This one-act ballet was the result of a rarefied combination of circumstances, places and personalities that triggered alchemical effects in the rehearsal studio as well as onstage. The commissioning agent and director of the Paris Opera Ballet, 49-year-old Rudolf Nureyev, was in his fourth season with the company, following his politically charged defection from the Soviet Union in 1961, and two decades as a star dancer based primarily in London. Sylvie Guillem, tapped by Forsythe for one of two lead roles in his new work, was just 22 years old — then the youngest artist to be promoted to étoile, the highest rank at the strictly regimented Paris Opera Ballet. Forsythe was 37 and already well-established in Europe as the “bad boy” of contemporary ballet, with three dozen polarizing and experimental works completed since 1976.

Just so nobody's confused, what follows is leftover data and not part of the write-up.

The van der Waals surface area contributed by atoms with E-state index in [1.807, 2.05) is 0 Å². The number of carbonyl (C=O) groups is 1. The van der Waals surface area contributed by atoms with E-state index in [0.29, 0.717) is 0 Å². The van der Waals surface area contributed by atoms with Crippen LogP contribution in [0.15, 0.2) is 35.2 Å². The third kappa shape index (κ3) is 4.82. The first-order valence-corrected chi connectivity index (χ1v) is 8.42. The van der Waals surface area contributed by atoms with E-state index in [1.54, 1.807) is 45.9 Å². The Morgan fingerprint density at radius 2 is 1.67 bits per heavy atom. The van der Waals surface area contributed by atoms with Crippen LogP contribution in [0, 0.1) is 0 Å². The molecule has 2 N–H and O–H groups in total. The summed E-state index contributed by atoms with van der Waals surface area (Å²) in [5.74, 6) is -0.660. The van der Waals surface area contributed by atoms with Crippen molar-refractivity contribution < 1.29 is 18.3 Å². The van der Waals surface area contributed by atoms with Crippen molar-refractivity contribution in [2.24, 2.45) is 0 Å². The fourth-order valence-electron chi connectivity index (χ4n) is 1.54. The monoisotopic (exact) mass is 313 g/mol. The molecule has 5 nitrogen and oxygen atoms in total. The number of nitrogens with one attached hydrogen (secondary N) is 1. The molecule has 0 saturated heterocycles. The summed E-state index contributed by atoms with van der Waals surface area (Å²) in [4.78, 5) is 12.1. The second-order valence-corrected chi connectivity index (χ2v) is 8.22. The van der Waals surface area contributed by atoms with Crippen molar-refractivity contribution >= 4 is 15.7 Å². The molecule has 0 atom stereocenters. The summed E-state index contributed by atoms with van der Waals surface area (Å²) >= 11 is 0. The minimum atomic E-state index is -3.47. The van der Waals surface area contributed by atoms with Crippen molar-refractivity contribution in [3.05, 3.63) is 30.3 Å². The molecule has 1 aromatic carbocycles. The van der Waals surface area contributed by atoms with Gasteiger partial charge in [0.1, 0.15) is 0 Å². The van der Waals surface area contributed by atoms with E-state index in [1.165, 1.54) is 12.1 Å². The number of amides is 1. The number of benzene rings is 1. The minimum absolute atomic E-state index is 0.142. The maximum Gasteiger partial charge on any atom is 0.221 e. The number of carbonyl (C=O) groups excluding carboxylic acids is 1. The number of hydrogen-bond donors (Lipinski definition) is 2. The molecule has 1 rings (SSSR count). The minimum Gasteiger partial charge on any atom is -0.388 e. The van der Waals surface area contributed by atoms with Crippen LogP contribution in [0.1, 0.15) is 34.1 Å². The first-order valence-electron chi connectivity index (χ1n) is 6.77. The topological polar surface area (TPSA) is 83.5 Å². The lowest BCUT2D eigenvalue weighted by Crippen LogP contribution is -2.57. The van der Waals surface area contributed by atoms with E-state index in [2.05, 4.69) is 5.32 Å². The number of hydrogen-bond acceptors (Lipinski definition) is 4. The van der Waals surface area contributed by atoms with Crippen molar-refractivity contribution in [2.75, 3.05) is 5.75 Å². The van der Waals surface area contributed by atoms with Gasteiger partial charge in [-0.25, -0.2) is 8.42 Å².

Despite his reputation in the dance world, Forsythe’s inventions could not simply be dismissed as “outsider art.” He had already cut his teeth with the Joffrey Ballet in New York and, despite that company’s progressive leanings, Forsythe was a devoted student of Western dance history. “The important thing to remember is that Mr. Forsythe is a classical-ballet choreographer, not a modern-dance choreographer,” wrote Anna Kisselgoff in her review for The New York Times of New Sleep, a provocative work of dance-theater Forsythe created for San Francisco Ballet just four months before Middle’s auspicious debut. “His command of the academic lexicon is striking,” she explained.

In the Middle, Somewhat Elevated was the result of rare creative circumstances and chemistry. Above: William Forsythe in the studio with Sylvie Guillem, foreground. Still image courtesy Arthaus Musik